'Islam' means 'peace,' says head of local Islamic Society

The Quran doesn't condone killing innocent people, a Muslim leader said.
YOUNGSTOWN -- "It's not something anyone will ever forget," Saeeda Yasmin Ghani said as the fifth anniversary of 9/11 is being marked. "I think it will bring back memories every year."
"That unbelievable day will stay with us," she said. "It's disheartening to Muslims that people took part in such a heinous act.
"Nowhere in the holy book, the Quran, is the use of force or killing innocent people condoned," said Ghani, president of the Islamic Society of Greater Youngstown, the governing body of the Masjid Al-Khair mosque, 1670 Homewood Ave.
"We're peace-loving people," she continued. "We don't profess to go out and make trouble, interfere or take part in destructive activities. Life is valuable, no matter what religion you are."
In fact, she emphasized, the word Islam itself means peace.
Among teachings are humility, truthfulness, kindness and compassion, she said. God is Allah, and the last prophet is Muhammad, with other prophets being Noah, Moses and Jesus. "Muhammad was chosen by Allah as the last prophet," Ghani said.
"People in the West need an understanding and respect for Islam so we would not have the misinterpretation and misguided information," she said.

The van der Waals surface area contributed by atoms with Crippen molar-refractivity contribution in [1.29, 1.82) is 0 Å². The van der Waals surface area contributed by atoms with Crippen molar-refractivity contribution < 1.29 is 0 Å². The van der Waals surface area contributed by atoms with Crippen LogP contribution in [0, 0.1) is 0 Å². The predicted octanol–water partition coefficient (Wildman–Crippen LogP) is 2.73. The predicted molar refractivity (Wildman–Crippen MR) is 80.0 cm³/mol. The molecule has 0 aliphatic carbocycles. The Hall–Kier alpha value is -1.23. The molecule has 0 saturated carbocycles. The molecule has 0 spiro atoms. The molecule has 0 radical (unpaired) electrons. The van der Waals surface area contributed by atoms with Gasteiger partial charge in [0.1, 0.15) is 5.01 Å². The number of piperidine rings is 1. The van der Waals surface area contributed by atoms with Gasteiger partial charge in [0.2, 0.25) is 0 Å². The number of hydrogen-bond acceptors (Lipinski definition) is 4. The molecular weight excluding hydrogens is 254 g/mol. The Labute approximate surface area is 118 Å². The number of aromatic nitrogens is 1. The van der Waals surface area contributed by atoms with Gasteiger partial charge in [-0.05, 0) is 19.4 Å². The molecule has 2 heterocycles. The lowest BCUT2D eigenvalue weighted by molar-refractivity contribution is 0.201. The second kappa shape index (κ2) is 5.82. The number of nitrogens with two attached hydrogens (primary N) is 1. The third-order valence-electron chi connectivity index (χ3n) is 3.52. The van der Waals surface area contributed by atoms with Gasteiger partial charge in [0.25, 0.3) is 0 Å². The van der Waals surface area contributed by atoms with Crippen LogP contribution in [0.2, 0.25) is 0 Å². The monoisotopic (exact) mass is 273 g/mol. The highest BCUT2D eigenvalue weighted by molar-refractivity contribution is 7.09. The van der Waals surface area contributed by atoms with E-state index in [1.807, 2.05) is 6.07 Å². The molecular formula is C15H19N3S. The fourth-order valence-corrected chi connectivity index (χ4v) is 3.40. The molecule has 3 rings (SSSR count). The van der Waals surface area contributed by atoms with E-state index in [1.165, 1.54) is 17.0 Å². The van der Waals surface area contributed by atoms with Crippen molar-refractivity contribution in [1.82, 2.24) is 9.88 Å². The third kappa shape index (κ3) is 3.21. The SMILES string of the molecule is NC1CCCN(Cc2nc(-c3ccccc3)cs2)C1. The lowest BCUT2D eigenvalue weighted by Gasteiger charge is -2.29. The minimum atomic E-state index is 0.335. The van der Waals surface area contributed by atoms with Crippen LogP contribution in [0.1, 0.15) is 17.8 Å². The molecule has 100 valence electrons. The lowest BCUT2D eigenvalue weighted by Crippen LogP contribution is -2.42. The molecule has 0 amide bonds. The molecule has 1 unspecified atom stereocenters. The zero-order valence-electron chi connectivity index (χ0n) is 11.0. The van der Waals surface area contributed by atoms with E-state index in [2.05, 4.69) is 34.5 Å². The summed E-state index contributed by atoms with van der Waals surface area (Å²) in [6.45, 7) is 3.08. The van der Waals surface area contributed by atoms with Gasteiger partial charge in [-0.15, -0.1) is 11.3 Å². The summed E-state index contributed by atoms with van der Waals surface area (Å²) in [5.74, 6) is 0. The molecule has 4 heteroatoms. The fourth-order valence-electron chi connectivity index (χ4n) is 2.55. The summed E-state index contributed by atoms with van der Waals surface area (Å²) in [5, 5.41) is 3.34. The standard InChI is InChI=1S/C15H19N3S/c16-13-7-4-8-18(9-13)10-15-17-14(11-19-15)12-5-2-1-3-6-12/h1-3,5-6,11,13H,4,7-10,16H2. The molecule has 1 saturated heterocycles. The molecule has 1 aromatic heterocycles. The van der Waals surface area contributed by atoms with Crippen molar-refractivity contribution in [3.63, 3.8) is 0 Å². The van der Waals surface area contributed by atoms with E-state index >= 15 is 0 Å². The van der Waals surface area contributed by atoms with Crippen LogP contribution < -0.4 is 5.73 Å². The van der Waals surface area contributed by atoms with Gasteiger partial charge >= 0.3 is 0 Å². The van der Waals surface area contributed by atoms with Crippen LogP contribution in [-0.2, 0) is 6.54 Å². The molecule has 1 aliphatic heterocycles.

What's being done
To that end, the local Muslim community has promoted interaction between itself and other religions. Ghani said that Dr. Mustansir Mir, a professor at Youngstown State University and member of the mosque, has "been pivotal in speaking to religious groups and explaining what Islam is."
Other dialogues have taken place at the Jewish Community Center, at Congregation Ohev Tzedek in Boardman and at interfaith gatherings. "We're not secluded and try to integrate and socialize with others but keep our values and customs," Ghani said.
"What people don't understand may lead to 'Islam-aphobia,'" Ghani said. "That feeling is as much a threat to democratic way of life as anti-Semitism is. Fanaticism in any religion is what is taken to the extreme.
"We can defeat those feelings by tolerance and greater understanding. What people don't understand, they often fear," she said.
When the events of Sept. 11, 2001, took place, Ghani said the local Islamic community was as horrified and upset as other Americans. Ghani and her husband, Dr. Abdul Ghani, a surgeon, have lived in the United States for 33 years. Before that, they were in England for six years. "We are Americans ... our religion is Islam," she said.
"We were as devastated as all other Americans," Ghani said. "We all felt these actions were totally unjustified."
Ghani, administrative director of Humility of Mary laboratories who is based at St. Elizabeth Health Center, was at work when the attacks occurred and people began gathering around televisions. "We were watching the TV, and it was almost incomprehensible. Then we began to understand what was happening."
The terror attack could have spawned other problems, but something else happened. Ghani said friends and co-workers expressed concern about the safety and well-being of local Muslims.
"There was concern about our welfare," Ghani recalled. "It was very reassuring," she said. "There was no backlash," she said, noting that people understood the difference between the religion and fanaticism.